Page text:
Today, the top 15 hot sellers (not in ranked order) have included Legos, Hatchimals, Disney Encanto, Pokémon cards, Bluey, Dyson products, strollers, Apple Watches, drones, and digital cameras. Gaming consoles also remain popular, along with games including Mario Party, FIFA 23, Madden 23 and Call of Duty: Modern Warfare II.

Over the past weekend, the top sellers were included Hot Wheels, Cocomelon, Bluey, Disney Encanto, L.O.L. Surprise dolls, Roblox, and Fortnite in the toys category. Nintendo Switch, Xbox Series X and PlayStation 5 remain the top selling gaming consoles, with popular games including FIFA 23, God of War Ragnarök, Call of Duty: Modern Warfare II, Madden 23, and NBA 2k23. Other hot sellers included Apple iPads, Apple MacBooks, digital cameras, Roku devices, drones, gift cards and Instapots.

Black Friday online shopping sales were $9.12 billion, up 2.3% from a year ago, and Thanksgiving itself came in at $5.29 billion, up 2.9% from a year ago. Those were above Adobe’s projections. Last year, consumers spent $10.7 billion on Cyber Monday.

Strong consumer spend has been driven by net-new demand, and not just higher prices. The Adobe Digital Price Index, which tracks online prices across 18 product categories (complements the Bureau of Labor Statistics’ Consumer Price Index, which also includes prices for offline only products and services like gasoline and rent) shows that prices online have been nearly flat in recent months (down 0.7% YoY in October 2022).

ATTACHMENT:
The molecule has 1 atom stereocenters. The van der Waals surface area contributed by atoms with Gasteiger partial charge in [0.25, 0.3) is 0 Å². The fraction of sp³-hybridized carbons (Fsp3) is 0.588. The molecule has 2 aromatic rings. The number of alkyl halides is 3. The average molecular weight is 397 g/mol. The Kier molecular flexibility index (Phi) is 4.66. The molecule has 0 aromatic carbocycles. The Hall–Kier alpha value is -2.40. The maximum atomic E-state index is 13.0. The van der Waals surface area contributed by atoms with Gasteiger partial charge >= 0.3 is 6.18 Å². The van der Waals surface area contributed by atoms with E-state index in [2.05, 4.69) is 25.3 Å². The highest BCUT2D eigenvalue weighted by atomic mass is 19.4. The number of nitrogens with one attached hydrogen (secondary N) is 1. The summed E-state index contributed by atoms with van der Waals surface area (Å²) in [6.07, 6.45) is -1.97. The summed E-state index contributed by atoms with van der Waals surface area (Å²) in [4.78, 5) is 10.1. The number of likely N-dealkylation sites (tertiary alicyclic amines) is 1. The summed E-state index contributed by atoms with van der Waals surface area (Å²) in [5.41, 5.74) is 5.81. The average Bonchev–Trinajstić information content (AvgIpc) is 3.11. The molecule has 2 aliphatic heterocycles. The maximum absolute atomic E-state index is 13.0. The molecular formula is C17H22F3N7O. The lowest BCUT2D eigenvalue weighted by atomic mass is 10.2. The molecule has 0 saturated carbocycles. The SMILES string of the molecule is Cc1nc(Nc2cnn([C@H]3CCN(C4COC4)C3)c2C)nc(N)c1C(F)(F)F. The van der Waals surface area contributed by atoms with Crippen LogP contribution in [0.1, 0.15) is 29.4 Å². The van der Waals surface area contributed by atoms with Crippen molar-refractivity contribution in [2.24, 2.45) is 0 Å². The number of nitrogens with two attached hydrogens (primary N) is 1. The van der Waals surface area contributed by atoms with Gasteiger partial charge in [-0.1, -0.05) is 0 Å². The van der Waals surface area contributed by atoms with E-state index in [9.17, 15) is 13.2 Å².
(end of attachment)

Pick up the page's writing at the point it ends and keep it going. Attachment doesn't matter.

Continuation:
Adobe Analytics says Cyber Monday will set a record.

Adobe’s numbers are not adjusted for inflation, but if online inflation were factored in, there would still be growth in underlying consumer demand, the company said.

On a category basis, toys were a major growth driver in the days leading up to Cyber Monday, with online sales up 452% over the average day in October 2022. Appliances (up 305%) and baby/toddler products (up 289%) also saw strong demand, in addition to electronics (up 276%) and apparel (up 258%).